That gave the NRA’s human trumpet, Wayne LaPierre, the occasion to employ the usual diversionary tactic. LaPierre lamented the lack of a national data base of the mentally ill just as following the Newtown shootings he called for armed guards at every school in America. To LaPierre and his employers, the nation’s gun manufacturers, anything is preferable to limiting guns or tampering with the Second Amendment.
Last year, the FBI conducted 16.3 million background checks on people applying to buy guns, up from 12.7 million in 2008 and 11.4 million in 2007. The FBI estimates that there are about 350 million guns owned in the United States, up from 192 million in 1994. More than 100 million are handguns. The FBI also estimates that the average gun enthusiast owns four guns.
In Maryland, there is a rush to beat an Oct. 1 deadline when strict new gun laws take effect. Such a backlog of applications for gun purchases has built up that the State Police have added staff from other departments to help process the paperwork. Beginning on Oct. 1, gun applicants in Maryland will have to pay a $50 license fee and submit a fingerprint background check along with a four-hour training course. The new law, passed by the 2013 General Assembly, bans 45 different assault weapons, limits magazine clips to 10 rounds and requires reporting of lost or stolen guns to police within 72 hours. People convicted of certain non-violent crimes are prohibited from owning a gun.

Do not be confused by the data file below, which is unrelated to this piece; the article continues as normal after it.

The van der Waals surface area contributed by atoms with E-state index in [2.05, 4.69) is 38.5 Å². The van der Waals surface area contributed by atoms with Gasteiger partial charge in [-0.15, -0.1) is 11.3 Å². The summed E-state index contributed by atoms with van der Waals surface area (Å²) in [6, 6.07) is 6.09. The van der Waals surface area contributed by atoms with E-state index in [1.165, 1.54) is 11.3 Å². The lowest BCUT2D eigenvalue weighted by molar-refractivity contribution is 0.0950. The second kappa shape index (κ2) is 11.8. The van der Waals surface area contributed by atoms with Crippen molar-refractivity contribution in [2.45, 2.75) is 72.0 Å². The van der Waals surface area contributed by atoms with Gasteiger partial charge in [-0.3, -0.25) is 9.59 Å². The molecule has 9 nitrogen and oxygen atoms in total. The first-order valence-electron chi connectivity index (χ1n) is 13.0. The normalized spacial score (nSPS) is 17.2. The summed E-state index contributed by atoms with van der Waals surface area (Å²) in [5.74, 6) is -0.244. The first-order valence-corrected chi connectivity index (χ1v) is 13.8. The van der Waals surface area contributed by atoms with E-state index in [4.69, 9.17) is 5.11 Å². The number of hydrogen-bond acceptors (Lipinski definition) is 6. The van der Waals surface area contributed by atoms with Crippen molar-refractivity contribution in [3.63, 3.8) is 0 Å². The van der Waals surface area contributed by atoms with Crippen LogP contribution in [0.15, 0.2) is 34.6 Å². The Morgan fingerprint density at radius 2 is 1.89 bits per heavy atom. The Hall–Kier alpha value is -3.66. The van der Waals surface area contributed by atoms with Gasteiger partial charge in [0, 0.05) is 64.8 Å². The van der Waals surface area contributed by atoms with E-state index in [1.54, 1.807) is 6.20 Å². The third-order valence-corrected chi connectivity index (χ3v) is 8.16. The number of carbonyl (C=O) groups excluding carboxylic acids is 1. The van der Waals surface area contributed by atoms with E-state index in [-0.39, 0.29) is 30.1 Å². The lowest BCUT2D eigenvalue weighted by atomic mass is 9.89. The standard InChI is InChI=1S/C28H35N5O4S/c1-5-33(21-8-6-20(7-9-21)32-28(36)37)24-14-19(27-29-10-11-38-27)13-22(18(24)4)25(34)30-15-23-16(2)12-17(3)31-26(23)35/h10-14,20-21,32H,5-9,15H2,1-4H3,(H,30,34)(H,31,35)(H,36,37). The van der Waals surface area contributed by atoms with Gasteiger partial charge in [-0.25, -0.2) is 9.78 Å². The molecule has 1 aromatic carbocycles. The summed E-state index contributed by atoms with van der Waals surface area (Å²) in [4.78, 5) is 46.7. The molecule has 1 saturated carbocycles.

Americans own more guns than any other people. They regard gun ownership as part of their birthright and demonstrate a reverence for the Second Amendment that is usually reserved for deities. If, as the NRA claims, more guns make a safer nation, then America would be the safest place on earth. It is the Second Amendment that has been at the center of much of the nation’s constitutional debate over whether that simple protection applies to individual citizens or those owning guns to participate in the protection of civic freedom and liberty.